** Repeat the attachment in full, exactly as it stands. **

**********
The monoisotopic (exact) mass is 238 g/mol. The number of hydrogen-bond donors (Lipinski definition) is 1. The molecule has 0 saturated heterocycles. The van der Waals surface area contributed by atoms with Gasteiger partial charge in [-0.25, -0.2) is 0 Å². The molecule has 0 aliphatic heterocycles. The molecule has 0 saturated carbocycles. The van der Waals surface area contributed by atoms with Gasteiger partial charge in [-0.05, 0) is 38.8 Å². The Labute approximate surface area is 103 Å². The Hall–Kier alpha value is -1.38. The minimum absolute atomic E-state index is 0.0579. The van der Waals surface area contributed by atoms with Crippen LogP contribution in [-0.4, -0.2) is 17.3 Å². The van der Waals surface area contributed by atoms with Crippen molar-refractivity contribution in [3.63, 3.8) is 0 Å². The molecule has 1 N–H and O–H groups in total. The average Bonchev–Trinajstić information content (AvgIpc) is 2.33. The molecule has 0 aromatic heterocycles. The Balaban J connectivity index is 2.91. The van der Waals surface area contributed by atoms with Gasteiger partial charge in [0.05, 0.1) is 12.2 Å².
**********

The monoisotopic (exact) mass is 238 g/mol. The number of hydrogen-bond donors (Lipinski definition) is 1. The molecule has 0 saturated heterocycles. The van der Waals surface area contributed by atoms with Gasteiger partial charge in [-0.25, -0.2) is 0 Å². The molecule has 0 aliphatic heterocycles. The molecule has 0 saturated carbocycles. The van der Waals surface area contributed by atoms with Gasteiger partial charge in [-0.05, 0) is 38.8 Å². The Labute approximate surface area is 103 Å². The Hall–Kier alpha value is -1.38. The minimum absolute atomic E-state index is 0.0579. The van der Waals surface area contributed by atoms with Crippen LogP contribution in [-0.4, -0.2) is 17.3 Å². The van der Waals surface area contributed by atoms with Crippen molar-refractivity contribution in [3.63, 3.8) is 0 Å². The molecule has 1 N–H and O–H groups in total. The average Bonchev–Trinajstić information content (AvgIpc) is 2.33. The molecule has 0 aromatic heterocycles. The Balaban J connectivity index is 2.91. The van der Waals surface area contributed by atoms with Gasteiger partial charge in [0.05, 0.1) is 12.2 Å².